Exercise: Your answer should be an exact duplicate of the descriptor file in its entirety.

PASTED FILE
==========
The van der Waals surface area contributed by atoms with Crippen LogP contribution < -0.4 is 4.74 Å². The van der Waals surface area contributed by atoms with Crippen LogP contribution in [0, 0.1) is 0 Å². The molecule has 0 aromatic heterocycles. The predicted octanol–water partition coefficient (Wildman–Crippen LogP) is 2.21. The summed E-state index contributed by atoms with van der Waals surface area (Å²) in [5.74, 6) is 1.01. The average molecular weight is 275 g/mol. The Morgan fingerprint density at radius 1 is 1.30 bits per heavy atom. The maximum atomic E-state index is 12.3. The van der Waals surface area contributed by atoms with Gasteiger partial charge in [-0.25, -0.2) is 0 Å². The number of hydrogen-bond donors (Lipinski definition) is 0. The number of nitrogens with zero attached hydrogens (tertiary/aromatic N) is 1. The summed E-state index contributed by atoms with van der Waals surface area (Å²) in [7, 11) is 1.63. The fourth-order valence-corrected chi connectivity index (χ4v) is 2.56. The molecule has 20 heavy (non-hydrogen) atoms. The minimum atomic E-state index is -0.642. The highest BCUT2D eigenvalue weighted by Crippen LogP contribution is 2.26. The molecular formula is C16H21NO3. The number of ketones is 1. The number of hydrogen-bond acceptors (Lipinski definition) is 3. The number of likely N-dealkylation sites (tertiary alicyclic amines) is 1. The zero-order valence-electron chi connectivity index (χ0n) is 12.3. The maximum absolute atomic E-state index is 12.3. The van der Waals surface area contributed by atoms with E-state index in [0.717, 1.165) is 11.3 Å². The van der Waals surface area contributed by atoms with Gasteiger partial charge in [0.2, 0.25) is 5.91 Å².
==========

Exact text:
The van der Waals surface area contributed by atoms with Crippen LogP contribution < -0.4 is 4.74 Å². The van der Waals surface area contributed by atoms with Crippen LogP contribution in [0, 0.1) is 0 Å². The molecule has 0 aromatic heterocycles. The predicted octanol–water partition coefficient (Wildman–Crippen LogP) is 2.21. The summed E-state index contributed by atoms with van der Waals surface area (Å²) in [5.74, 6) is 1.01. The average molecular weight is 275 g/mol. The Morgan fingerprint density at radius 1 is 1.30 bits per heavy atom. The maximum atomic E-state index is 12.3. The van der Waals surface area contributed by atoms with Gasteiger partial charge in [-0.25, -0.2) is 0 Å². The number of hydrogen-bond donors (Lipinski definition) is 0. The number of nitrogens with zero attached hydrogens (tertiary/aromatic N) is 1. The summed E-state index contributed by atoms with van der Waals surface area (Å²) in [7, 11) is 1.63. The fourth-order valence-corrected chi connectivity index (χ4v) is 2.56. The molecule has 20 heavy (non-hydrogen) atoms. The minimum atomic E-state index is -0.642. The highest BCUT2D eigenvalue weighted by Crippen LogP contribution is 2.26. The molecular formula is C16H21NO3. The number of ketones is 1. The number of hydrogen-bond acceptors (Lipinski definition) is 3. The number of likely N-dealkylation sites (tertiary alicyclic amines) is 1. The zero-order valence-electron chi connectivity index (χ0n) is 12.3. The maximum absolute atomic E-state index is 12.3. The van der Waals surface area contributed by atoms with E-state index in [0.717, 1.165) is 11.3 Å². The van der Waals surface area contributed by atoms with Gasteiger partial charge in [0.2, 0.25) is 5.91 Å².